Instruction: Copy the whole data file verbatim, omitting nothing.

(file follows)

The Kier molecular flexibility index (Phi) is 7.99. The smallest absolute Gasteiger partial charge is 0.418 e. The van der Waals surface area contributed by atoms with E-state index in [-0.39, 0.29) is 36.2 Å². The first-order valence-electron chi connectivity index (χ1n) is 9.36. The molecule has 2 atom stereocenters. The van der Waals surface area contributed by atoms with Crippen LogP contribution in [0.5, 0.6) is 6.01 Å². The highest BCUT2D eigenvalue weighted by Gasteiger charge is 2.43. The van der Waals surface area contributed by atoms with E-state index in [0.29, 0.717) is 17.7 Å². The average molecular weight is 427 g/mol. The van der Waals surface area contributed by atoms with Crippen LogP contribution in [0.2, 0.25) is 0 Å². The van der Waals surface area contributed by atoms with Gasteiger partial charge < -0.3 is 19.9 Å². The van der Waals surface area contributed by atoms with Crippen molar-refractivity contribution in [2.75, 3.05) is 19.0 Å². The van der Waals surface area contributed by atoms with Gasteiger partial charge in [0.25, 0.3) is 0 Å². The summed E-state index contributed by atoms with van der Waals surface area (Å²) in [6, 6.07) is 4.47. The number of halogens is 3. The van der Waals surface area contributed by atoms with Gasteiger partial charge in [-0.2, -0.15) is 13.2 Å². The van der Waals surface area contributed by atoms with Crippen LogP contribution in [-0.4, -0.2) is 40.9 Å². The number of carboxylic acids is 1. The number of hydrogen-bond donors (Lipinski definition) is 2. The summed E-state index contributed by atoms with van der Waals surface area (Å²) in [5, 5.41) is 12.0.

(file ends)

The Kier molecular flexibility index (Phi) is 7.99. The smallest absolute Gasteiger partial charge is 0.418 e. The van der Waals surface area contributed by atoms with E-state index in [-0.39, 0.29) is 36.2 Å². The first-order valence-electron chi connectivity index (χ1n) is 9.36. The molecule has 2 atom stereocenters. The van der Waals surface area contributed by atoms with Crippen LogP contribution in [0.5, 0.6) is 6.01 Å². The highest BCUT2D eigenvalue weighted by Gasteiger charge is 2.43. The van der Waals surface area contributed by atoms with E-state index in [0.29, 0.717) is 17.7 Å². The average molecular weight is 427 g/mol. The van der Waals surface area contributed by atoms with Crippen LogP contribution in [0.2, 0.25) is 0 Å². The van der Waals surface area contributed by atoms with Gasteiger partial charge < -0.3 is 19.9 Å². The van der Waals surface area contributed by atoms with Crippen molar-refractivity contribution in [2.75, 3.05) is 19.0 Å². The van der Waals surface area contributed by atoms with Gasteiger partial charge in [0.25, 0.3) is 0 Å². The summed E-state index contributed by atoms with van der Waals surface area (Å²) in [6, 6.07) is 4.47. The number of halogens is 3. The van der Waals surface area contributed by atoms with Gasteiger partial charge in [-0.2, -0.15) is 13.2 Å². The van der Waals surface area contributed by atoms with Crippen LogP contribution in [-0.4, -0.2) is 40.9 Å². The number of carboxylic acids is 1. The number of hydrogen-bond donors (Lipinski definition) is 2. The summed E-state index contributed by atoms with van der Waals surface area (Å²) in [5, 5.41) is 12.0.